Plans to base a 78-year-old DC3 aircraft in Napier as part of a Hawke's Bay tourism venture are in limbo as parties grapple over its sale price.
The McDonnell Douglas classic, built in California in 1942 and flown to New Zealand from the UK eight years ago, is owned by Te Anau Lodge proprietor Mark Oremland. Oremland is hoping to sell it to aviation enthusiast Rodger McCutcheon, who had the aircraft flown to Napier in June with plans emerging to run Hawke's Bay-based charters and tourist flights, with a hangar possibly to be built at Hawke's Bay Airport.
Operating promotional flights over Napier and surrounds in September, including mayors as passengers, McCutcheon planned to establish a trust to operate the aircraft and keep it in Hawke's Bay.
But there was no contract, no money's changed hands, the trust is yet to be legally formed, owner Oremland says he's out of pocket for some of the aircraft's expenses of the last few months, and McCutcheon is not happy with the asking price, now advertised at $599,500.
Saying he was unable to get any resolution and wanting to "sort it out", Oremland flew home from France, where he says most of his business is now based.
After 14 days in quarantine, he travelled to Napier last week and flew two pilots to Napier, intending to fly the DC3 back to the South Island if the issues could not be resolved, telling Hawke's Bay Today at the time he hoped the aircraft would stay in Hawke's Bay.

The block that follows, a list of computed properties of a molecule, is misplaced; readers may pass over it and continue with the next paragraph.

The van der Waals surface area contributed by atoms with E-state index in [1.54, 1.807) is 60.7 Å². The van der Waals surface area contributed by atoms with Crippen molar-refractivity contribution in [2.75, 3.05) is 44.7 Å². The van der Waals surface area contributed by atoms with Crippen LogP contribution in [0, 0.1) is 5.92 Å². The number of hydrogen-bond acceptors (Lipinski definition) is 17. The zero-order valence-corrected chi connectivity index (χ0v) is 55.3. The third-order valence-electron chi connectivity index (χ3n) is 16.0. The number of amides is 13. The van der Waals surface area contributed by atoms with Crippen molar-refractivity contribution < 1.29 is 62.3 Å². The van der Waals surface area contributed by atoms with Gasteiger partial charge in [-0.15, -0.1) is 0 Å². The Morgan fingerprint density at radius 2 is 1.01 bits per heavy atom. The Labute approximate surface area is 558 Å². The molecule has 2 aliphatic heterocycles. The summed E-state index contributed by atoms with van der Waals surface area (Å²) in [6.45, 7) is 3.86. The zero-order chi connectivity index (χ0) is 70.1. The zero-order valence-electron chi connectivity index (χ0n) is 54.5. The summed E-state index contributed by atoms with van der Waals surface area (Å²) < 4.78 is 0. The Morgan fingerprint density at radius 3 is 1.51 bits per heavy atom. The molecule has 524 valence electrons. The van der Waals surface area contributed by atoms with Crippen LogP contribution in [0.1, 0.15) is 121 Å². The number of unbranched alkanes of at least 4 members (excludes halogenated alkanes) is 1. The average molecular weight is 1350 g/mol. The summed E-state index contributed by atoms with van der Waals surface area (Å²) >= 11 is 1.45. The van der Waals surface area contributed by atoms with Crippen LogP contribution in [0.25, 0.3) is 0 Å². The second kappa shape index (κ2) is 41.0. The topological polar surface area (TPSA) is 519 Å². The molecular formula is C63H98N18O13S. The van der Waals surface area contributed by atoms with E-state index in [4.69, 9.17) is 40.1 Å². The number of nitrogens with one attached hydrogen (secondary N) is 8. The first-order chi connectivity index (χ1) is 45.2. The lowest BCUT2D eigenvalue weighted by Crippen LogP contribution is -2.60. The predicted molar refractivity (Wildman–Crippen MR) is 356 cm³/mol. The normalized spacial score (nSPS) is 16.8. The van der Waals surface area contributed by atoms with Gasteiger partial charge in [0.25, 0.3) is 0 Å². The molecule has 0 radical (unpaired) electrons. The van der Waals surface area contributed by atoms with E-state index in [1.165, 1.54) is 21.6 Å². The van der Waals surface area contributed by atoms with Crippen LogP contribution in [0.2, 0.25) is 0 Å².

But he believed that after the DC3's arrival in Hawke's Bay and publicity around McCutcheon's plans, the public would deserve an explanation as to why the aircraft was no longer in the area if it was flown back to the South Island.
Oremland and McCutcheon have said this week they hope an arrangement can still be made to keep the DC3 in Hawke's Bay, but McCutcheon says he has an offer for an Air Chathams DC3 to be available to accommodate about 20 flights he says are already planned for clients, and there is a possibility of another DC3 being brought to Hawke's Bay.
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In a DC3 Napier Facebook post on November 12, supporters were told: "The trustees and the owner of the DC3 are in discussions to purchase the DC3, but the price asked, they feel is too high, when the cost of refurbishment is considered."
Oremland says he's out of pocket for as much as $7000 in fuel that had been in the aircraft tanks, and other costs including a five-yearly propeller servicing for which he had paid as the owner – "all signed-off last Friday".
He said, however, that he'd had the benefit of the aircraft being brought north for the winter.
While he was still hopeful the DC3 would remain in Napier "because it's a good fit", he said on Tuesday he's ready to "take it back" and try to find another owner, possibly put it into temporary use as accommodation, or put it into storage amid what he believes is a growing market for such aircraft.
McCutcheon said that if the DC3 was to leave Napier he wanted to ensure everything was "tidied –up", but he said his "gut feeling" was that "we will probably get a deal".